Duties and Responsibilities
The Office of Legislative Legal Services prepares the bills, resolutions, and memorials introduced in the General Assembly. Under Joint Rule 21 (d) of the Senate and House of Representatives, no bill may be introduced in either house unless first approved as to form by the Office of Legislative Legal Services. In addition, most amendments and all conference committee reports are prepared by the Office of Legislative Legal Services.
A bill draft request may be made only by a member of the General Assembly or the Governor. Prior to introduction, all requests received by the Office are held in confidence and not discussed or released without the prior permission or instruction of the individual making the request.
Each bill is drafted by a staff attorney (or legislative assistant in some cases) and is reviewed by other staff members for format, grammar, and legality before introduction.
Review of Bills and Enrolling
Pursuant to Joint Rule 3 of the Senate and House of Representatives, the Office of Legislative Legal Services is responsible for a review of all bills and amendments after they are passed by either house. This review is conducted to identify conflicting bills and any technical or substantive defects in bills or amendments and is performed by the Office of Legislative Legal Services attorneys and technical staff. The Office of Legislative Legal Services also assists the House and Senate in proofing and preparing the final enrolled acts.
The Office of Legislative Legal Services prepares
the Digest of Bills, Session Laws of Colorado, Red Book, and Colorado
Revised Statutes for publication.
The Office of Legislative Legal Services maintains complete legislative records on bills, resolutions, and memorials drafted by the office and considered and enacted by the General Assembly. Some portions of these files may not be available to the public without permission of the legislator (see 2-3-505 (2), C.R.S.).
Coordination of Litigation
The Office of Legislative Legal Services, acting under the direction of the Committee on Legal Services, coordinates litigation involving the General Assembly. The Office of Legislative Legal Services is the conduit through which legal counsel retained by the Committee may communicate with members of the Committee. Staff attorneys may assist such retained counsel in the preparation of briefs and in other legal research and writing.
Review of Administrative Rules and Regulations
The Office of Legislative Legal Services has responsibility for implementing the statutory provisions for legislative review of administrative rules and regulations. Every rule adopted or amended by an executive agency is first reviewed by an Office of Legislative Legal Services attorney or legislative assistant to determine if the rule is within the power delegated to the agency and consistent with law. If the staff determines there is a problem with a rule, the rule is then reviewed by the Committee on Legal Services at a public hearing. By statute, all rules adopted or amended during any one-year period that begins November 1 and ends the following October 31 expire on the May 15th that follows such one-year period unless the General Assembly adopts a bill that postpones their expiration. Each session, members of the Committee on Legal Services sponsor a bill to postpone the expiration of the rules scheduled to expire May 15 of that year; except that those rules that the legislature finds to exceed the rule-making authority of the agency or to be inconsistent with law are designated to expire as scheduled on May 15. After each session of the General Assembly, the Office of Legislative Legal Services reviews existing rules to determine if they are in conflict with laws enacted during that session.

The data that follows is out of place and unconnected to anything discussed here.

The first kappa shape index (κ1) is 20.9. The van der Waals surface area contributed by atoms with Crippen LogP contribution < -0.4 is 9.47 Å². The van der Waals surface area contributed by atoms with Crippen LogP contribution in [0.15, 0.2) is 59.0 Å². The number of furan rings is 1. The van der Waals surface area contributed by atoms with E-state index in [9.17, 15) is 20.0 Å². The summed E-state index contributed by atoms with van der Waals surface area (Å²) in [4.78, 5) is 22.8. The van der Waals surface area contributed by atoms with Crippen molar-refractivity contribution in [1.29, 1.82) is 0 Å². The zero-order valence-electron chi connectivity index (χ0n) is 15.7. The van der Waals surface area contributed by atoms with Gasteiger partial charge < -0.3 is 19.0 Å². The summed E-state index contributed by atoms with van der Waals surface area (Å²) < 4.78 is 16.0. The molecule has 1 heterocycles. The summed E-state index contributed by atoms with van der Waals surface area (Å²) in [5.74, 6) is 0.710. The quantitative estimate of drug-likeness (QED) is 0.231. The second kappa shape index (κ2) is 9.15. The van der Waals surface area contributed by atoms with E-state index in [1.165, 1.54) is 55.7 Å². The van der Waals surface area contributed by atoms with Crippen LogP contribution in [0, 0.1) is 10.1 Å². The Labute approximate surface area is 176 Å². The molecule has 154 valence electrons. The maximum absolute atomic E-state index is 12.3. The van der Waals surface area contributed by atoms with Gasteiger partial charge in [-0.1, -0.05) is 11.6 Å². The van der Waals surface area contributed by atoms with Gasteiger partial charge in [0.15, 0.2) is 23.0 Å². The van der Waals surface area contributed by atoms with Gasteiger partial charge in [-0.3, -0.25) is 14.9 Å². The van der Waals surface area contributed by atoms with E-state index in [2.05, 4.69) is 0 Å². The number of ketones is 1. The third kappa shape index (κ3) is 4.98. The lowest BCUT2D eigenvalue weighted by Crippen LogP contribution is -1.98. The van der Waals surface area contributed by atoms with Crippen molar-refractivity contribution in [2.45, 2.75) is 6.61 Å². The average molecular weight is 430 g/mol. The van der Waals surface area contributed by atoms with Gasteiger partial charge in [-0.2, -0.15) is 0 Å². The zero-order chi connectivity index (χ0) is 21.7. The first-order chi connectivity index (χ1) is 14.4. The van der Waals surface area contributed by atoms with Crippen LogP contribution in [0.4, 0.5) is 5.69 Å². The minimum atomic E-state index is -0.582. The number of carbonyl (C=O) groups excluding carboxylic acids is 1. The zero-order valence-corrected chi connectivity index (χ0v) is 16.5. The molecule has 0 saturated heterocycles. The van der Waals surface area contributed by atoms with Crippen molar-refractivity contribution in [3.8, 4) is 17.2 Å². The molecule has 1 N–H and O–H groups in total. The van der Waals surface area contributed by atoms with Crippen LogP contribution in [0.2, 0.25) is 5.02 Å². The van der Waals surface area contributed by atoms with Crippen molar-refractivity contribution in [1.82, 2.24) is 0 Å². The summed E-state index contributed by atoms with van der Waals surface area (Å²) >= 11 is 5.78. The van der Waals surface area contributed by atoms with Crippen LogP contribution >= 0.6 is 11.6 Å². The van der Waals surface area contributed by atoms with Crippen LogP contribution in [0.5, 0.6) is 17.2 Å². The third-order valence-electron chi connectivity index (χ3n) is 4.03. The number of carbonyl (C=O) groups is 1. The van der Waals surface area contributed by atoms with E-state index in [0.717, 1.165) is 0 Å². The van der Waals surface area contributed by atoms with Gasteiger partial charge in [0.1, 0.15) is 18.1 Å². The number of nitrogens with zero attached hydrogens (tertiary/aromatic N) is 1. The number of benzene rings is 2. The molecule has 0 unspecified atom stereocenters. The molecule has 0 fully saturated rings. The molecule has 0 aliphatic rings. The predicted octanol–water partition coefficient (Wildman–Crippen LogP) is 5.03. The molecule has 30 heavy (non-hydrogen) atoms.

For more information, please see the Rule Review FAQ.
Review of Initiatives
Anyone who wishes to initiate an amendment to the state constitution or state statutes is required to submit a rough draft of the measure to the Office of Legislative Legal Services and the Legislative Council staff. The staffs prepare written comments on the draft that are then delivered to the proponents of the measure at a public hearing conducted by the directors of the two offices or their designees.
In addition, the director of the Office of Legislative Legal Services or the director's designee sits on the Ballot Title Board, which drafts and adopts the title for each measure to appear on circulated petitions and official ballots.
In addition to the above services, the Office of Legislative Legal Services:
The information on this page is presented as an informational service only and should not be relied upon as an official record of action or legal position of the State of Colorado, the Colorado General Assembly, or the Office of Legislative Legal Services.